The Church of San Martino: a fable from on high

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If you’ve ever read a bedtime story (or had one read to you); if you have ever imagined an enchanted forest with centuries-old woodlands and trails meandering through pebbles, flowers and pillows of moss;

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if you have ever uttered the magic phrase “happily ever after”, then this breathtaking walk to the Church of San Martino is for you. A very gentle hour-and-a-half climb, slightly uphill, rewards you with one of Lake Como’s most spectacular panoramas across historic villages from Bellagio to Varenna and the craggy peaks that culminate in the almost 8,000-foot Grigna massif. At 1,500 feet, our destination isn’t nearly that high, but the sight of that little white church perched on a rocky outcrop over the lake does evoke images of brave mountaineers with their ropes and crampons dangling. We don’t need anything of the kind, just a pair of hiking boots, comfortable clothes and off we go in the capable hands of Mario, one of our area’s best mountain guides.

Just outside the old town of Griante, the landscape changes – as does our pace – as fields and meadows give way to the beginnings of a great forest. Now we climb, pausing at a hairpin bend, strolling past votive chapels of the Stations of the Cross, gazing down where everything seems so small and distant. Silence reigns between the trees, save for a quietly babbling brook and birds calling in flight. The ground has its own tale to tell, it seems, and a closer look at the stones and rocks dragged for miles by the moraines reveals the origins of Lake Como, born eleven thousand years ago by the advance and retreat of a massive glacier. We need only raise our gaze to return to modernity as we reach our destination. There it is, our little mountaintop church, an almost miraculous feat of architecture. After all, wasn’t it a miracle that brought it into being in the first place?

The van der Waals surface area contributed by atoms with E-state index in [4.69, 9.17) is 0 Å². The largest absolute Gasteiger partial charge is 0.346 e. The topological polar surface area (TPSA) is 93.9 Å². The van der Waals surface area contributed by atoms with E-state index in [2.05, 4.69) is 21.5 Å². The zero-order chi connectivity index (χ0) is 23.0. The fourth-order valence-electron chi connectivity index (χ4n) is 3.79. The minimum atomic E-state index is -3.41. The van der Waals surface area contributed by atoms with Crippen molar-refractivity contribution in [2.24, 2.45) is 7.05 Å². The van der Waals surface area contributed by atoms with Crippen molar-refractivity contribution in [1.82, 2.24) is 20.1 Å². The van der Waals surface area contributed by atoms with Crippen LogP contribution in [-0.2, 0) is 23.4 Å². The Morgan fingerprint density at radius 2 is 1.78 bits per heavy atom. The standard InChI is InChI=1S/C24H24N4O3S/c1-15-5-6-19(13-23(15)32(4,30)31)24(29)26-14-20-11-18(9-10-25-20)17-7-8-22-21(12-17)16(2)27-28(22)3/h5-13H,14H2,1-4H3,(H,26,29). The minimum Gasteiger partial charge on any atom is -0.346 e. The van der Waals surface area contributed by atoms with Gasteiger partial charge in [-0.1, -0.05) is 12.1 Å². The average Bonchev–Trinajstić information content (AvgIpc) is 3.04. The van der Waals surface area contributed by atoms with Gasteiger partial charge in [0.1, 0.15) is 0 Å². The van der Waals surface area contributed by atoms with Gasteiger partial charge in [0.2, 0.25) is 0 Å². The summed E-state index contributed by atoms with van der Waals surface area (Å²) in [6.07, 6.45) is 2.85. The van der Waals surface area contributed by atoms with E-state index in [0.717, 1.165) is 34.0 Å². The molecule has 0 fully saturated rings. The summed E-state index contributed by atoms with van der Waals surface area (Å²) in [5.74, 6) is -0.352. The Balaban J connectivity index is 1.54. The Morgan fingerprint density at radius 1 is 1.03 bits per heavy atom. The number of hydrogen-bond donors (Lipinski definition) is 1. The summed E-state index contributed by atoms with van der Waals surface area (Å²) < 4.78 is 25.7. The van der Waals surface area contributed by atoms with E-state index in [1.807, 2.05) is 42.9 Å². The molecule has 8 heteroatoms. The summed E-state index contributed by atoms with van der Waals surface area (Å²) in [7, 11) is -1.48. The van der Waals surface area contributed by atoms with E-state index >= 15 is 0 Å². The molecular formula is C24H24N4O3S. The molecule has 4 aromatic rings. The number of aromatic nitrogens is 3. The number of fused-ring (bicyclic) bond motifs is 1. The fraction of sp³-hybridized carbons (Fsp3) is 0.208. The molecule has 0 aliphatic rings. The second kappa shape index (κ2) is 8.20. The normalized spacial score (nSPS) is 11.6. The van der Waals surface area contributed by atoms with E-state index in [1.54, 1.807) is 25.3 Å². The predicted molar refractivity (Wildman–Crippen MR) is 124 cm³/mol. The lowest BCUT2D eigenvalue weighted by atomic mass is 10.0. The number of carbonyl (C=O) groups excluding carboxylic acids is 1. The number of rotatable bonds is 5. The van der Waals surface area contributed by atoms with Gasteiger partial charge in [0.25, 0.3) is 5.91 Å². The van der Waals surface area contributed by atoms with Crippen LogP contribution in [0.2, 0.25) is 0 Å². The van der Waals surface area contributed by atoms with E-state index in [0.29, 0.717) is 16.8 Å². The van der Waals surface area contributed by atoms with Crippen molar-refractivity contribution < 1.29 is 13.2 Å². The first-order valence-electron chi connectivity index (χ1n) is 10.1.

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Right after leaving the Grand Hotel Tremezzo, we head toward Griante and its labyrinth of ancient alleyways. It was the Celts from Central Europe who first founded the town in the fifth century B.C., calling it “the land of the sun”. The Romans were the next to arrive, using the strategically located outpost to monitor boats and trade routes. Nine hundred years later Stendhal used Griante’s local color as inspiration for several scenes in The Charterhouse of Parma. It wasn’t long before England’s Queen Victoria, Russia’s Tsar Nicholas II  and Germany’s Emperor Wilhelm II graced these same shores with their presence, beguiled by the climate and colors of this “land of the sun”. Not hard to imagine that they, too, made their way up to the Church of San Martino. Another century passes and in the mid-1900s Konrad Adenauer, Germany’s first Chancellor and one of the founding fathers of the European Union, followed in their footsteps.

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Once upon a time not far from where we are standing, a little girl found a wooden statue of the Virgin in a cave, hidden for safekeeping during the religious wars. To mark the joy and the significance of the discovery, the locals gave the statue pride of place in their main sanctuary. Until, that is, the Virgin disappeared one night, only to be found once again near the cave that had given her shelter so many years ago. The villagers heard the message, loud and clear. And so it was in the 16th century that they built the Church of San Martino, or The Shrine of Our Lady of Grace. Today, the magnificent views strike many as the more inspiring miracle. A wonder in any season and at any hour of the day. The sky so close you can almost touch it; the lake sparkling below. And on a table on the lawn just below the portico our aperitivo awaits, local cheeses and cured meats on a rough wooden board, freshly baked bread and a glass of wine. Glasses raised before we make our descent, we toast to other enchanted forests to wander and more tales to tell.